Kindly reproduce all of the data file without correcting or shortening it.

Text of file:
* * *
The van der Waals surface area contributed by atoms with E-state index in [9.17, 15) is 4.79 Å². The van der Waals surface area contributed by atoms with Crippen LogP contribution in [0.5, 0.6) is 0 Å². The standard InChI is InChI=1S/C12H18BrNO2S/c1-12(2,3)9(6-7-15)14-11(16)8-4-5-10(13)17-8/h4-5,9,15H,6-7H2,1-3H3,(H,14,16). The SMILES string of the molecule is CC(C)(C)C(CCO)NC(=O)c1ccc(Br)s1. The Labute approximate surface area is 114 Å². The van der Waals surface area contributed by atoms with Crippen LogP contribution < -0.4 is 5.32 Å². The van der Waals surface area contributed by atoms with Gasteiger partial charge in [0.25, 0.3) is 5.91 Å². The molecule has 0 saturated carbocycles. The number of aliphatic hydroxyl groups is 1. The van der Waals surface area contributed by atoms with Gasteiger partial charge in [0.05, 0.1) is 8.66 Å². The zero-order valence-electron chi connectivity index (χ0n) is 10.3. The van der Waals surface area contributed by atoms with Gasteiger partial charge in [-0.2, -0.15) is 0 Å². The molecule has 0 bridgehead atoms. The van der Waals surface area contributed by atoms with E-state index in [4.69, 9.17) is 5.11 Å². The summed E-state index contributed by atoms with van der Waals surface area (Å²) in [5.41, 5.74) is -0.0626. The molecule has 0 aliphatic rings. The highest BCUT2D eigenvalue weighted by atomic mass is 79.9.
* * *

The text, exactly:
The van der Waals surface area contributed by atoms with E-state index in [9.17, 15) is 4.79 Å². The van der Waals surface area contributed by atoms with Crippen LogP contribution in [0.5, 0.6) is 0 Å². The standard InChI is InChI=1S/C12H18BrNO2S/c1-12(2,3)9(6-7-15)14-11(16)8-4-5-10(13)17-8/h4-5,9,15H,6-7H2,1-3H3,(H,14,16). The SMILES string of the molecule is CC(C)(C)C(CCO)NC(=O)c1ccc(Br)s1. The Labute approximate surface area is 114 Å². The van der Waals surface area contributed by atoms with Crippen LogP contribution < -0.4 is 5.32 Å². The van der Waals surface area contributed by atoms with Gasteiger partial charge in [0.25, 0.3) is 5.91 Å². The molecule has 0 saturated carbocycles. The number of aliphatic hydroxyl groups is 1. The van der Waals surface area contributed by atoms with Gasteiger partial charge in [0.05, 0.1) is 8.66 Å². The zero-order valence-electron chi connectivity index (χ0n) is 10.3. The van der Waals surface area contributed by atoms with Gasteiger partial charge in [-0.2, -0.15) is 0 Å². The molecule has 0 bridgehead atoms. The van der Waals surface area contributed by atoms with E-state index in [4.69, 9.17) is 5.11 Å². The summed E-state index contributed by atoms with van der Waals surface area (Å²) in [5.41, 5.74) is -0.0626. The molecule has 0 aliphatic rings. The highest BCUT2D eigenvalue weighted by atomic mass is 79.9.